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Gospel Commentary: Just the beginning



The ascension of Jesus into heaven should have been the saddest goodbye in history. Imagine yourself in the apostles’ shoes. After three years living at Jesus’ side, words are insufficient to describe all you have seen. You saw Jesus walk on water. You saw him feed thousands of people with a few barley loaves and a pair of dried fish. You watched in stunned amazement as Jesus made the lame walk, the blind see and the deaf hear — all by his mere command. You’ve even lost him to death and seen him come back again, risen and glorified — the same Jesus you had always known.


Now, Jesus is about to ascend into heaven. He’s leaving again — and this time, it's for good. Considering the friendship the apostles shared, and considering who was departing from them, shouldn’t this have felt devastating? But the Gospel of Luke says just the opposite. The apostles “returned to Jerusalem with great joy” (Lk 24:52). To understand the cause of that joy is to understand what the ascension of Jesus means for us.


Jesus Christ is God himself who walked this earth. But when he walked this earth, Jesus deliberately limited himself. If Jesus was present in one location, he was not at the same time present in another. If Jesus was speaking to one person, he was not at the same time speaking to another. That’s why he told his apostles, “If you loved me, you would rejoice that I am going back the Father” (Jn 14:28). It's why he said, “It is better for you that I go, because if I do not go, the Holy Spirit will not come to you” (Jn 16:7). By the power of the Holy Spirit, who we celebrate next week at Pentecost, Jesus will be present not just in a single place, but everywhere. Not just to one person, but to everyone. From now on, Jesus will be more present than ever before. As Catholics, we know where to find him. As St. Leo the Great once said, “Since the Lord is no longer visible among us, everything of him that was visible has passed into the sacraments.”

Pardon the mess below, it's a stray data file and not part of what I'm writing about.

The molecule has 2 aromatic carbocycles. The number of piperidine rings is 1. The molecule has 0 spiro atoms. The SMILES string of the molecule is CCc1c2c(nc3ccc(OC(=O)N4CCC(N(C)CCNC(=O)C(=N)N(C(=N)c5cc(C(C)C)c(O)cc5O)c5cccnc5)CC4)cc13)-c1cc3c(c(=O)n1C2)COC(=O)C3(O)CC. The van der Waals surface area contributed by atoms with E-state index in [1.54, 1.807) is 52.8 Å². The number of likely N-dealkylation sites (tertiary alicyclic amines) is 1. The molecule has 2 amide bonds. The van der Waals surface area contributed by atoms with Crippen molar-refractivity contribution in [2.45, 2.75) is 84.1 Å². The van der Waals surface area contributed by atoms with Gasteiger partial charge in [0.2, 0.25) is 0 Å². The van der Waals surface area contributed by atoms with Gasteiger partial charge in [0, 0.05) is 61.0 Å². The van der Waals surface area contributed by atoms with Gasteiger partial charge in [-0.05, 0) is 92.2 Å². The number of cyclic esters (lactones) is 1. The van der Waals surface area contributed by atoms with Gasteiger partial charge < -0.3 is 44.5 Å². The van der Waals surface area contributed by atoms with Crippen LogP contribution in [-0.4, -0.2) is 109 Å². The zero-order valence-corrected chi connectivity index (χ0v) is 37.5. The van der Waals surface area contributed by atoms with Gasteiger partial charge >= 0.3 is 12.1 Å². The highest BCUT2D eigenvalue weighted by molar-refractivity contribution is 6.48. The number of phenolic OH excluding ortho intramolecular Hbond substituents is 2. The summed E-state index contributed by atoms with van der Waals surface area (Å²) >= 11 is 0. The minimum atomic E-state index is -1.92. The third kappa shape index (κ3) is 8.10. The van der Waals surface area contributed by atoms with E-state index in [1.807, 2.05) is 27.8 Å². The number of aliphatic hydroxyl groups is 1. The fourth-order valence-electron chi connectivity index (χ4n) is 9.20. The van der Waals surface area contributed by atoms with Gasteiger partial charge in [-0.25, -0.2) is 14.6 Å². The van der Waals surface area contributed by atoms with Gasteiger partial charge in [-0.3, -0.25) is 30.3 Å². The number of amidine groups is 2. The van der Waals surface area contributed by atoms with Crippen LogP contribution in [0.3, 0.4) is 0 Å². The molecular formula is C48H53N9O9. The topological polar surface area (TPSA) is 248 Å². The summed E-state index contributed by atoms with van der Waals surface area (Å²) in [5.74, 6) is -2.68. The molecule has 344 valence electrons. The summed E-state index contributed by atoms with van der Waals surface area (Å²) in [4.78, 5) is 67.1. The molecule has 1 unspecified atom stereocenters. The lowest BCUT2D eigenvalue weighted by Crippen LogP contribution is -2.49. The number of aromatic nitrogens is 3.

Have you ever heard someone say, “I'm spiritual, but not religious?” Imagine how you would respond if someone told you, “I'm musical, but I don’t like instruments or notes.” Imagine how you would react to someone saying, “I’m a sports fan, but I don’t like playing fields or goal posts.” You realize, of course, that it's because of instruments that music is even possible, or that it's due to playing fields and goal posts that we can enjoy sports at all. Do you see how similar it is to say “I'm spiritual, but not religious,” when it's only through the sacraments that Jesus Christ is actually, tangibly present to us? Do you see how the ascension was not the end of something, but the beginning? That’s why the apostles walked away rejoicing. That same joy is still found among everyone who shares the faith they professed.


Julian of Norwich, the renowned 14th-century anchoress, once famously said, “In the end, all shall be well, and all shall be well, and all manner of things shall be well.” Oscar Wilde is reported to have added, “And if it isn’t well, then it's still not the end.”


Jesus has gone ahead of us in the ascension not to leave us, but to be closer than ever before. He is with us in time and leads us home, to the place in eternity where there will be no more goodbyes. Until then, pray to deepen your faith in Jesus’ presence in the sacraments. In him — and only in him — all will be well.


Fr. Hudgins is pastor of St. Jude Church in Fredericksburg.




© Arlington Catholic Herald 2019